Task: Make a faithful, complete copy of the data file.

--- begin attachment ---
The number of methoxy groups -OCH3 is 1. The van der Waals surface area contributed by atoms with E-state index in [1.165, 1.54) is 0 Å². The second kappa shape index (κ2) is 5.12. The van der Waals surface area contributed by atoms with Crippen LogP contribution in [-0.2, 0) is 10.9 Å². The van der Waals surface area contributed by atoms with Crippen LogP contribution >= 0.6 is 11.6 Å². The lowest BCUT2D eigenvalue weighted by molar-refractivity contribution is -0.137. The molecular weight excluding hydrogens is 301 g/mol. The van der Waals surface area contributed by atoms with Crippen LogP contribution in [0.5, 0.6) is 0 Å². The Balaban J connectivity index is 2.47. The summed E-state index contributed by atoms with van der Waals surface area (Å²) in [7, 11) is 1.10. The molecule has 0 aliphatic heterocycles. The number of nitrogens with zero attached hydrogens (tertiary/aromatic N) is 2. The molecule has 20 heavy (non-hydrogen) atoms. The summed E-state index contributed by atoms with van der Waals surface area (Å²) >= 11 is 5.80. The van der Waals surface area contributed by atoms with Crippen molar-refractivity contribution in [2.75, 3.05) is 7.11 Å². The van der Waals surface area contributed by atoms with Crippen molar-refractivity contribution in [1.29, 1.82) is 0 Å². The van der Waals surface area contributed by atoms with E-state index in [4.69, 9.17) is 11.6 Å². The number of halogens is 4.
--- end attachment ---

The number of methoxy groups -OCH3 is 1. The van der Waals surface area contributed by atoms with E-state index in [1.165, 1.54) is 0 Å². The second kappa shape index (κ2) is 5.12. The van der Waals surface area contributed by atoms with Crippen LogP contribution in [-0.2, 0) is 10.9 Å². The van der Waals surface area contributed by atoms with Crippen LogP contribution >= 0.6 is 11.6 Å². The lowest BCUT2D eigenvalue weighted by molar-refractivity contribution is -0.137. The molecular weight excluding hydrogens is 301 g/mol. The van der Waals surface area contributed by atoms with Crippen LogP contribution in [0.5, 0.6) is 0 Å². The Balaban J connectivity index is 2.47. The summed E-state index contributed by atoms with van der Waals surface area (Å²) in [7, 11) is 1.10. The molecule has 0 aliphatic heterocycles. The number of nitrogens with zero attached hydrogens (tertiary/aromatic N) is 2. The molecule has 20 heavy (non-hydrogen) atoms. The summed E-state index contributed by atoms with van der Waals surface area (Å²) >= 11 is 5.80. The van der Waals surface area contributed by atoms with Crippen molar-refractivity contribution in [2.75, 3.05) is 7.11 Å². The van der Waals surface area contributed by atoms with Crippen molar-refractivity contribution in [1.29, 1.82) is 0 Å². The van der Waals surface area contributed by atoms with E-state index in [4.69, 9.17) is 11.6 Å². The number of halogens is 4.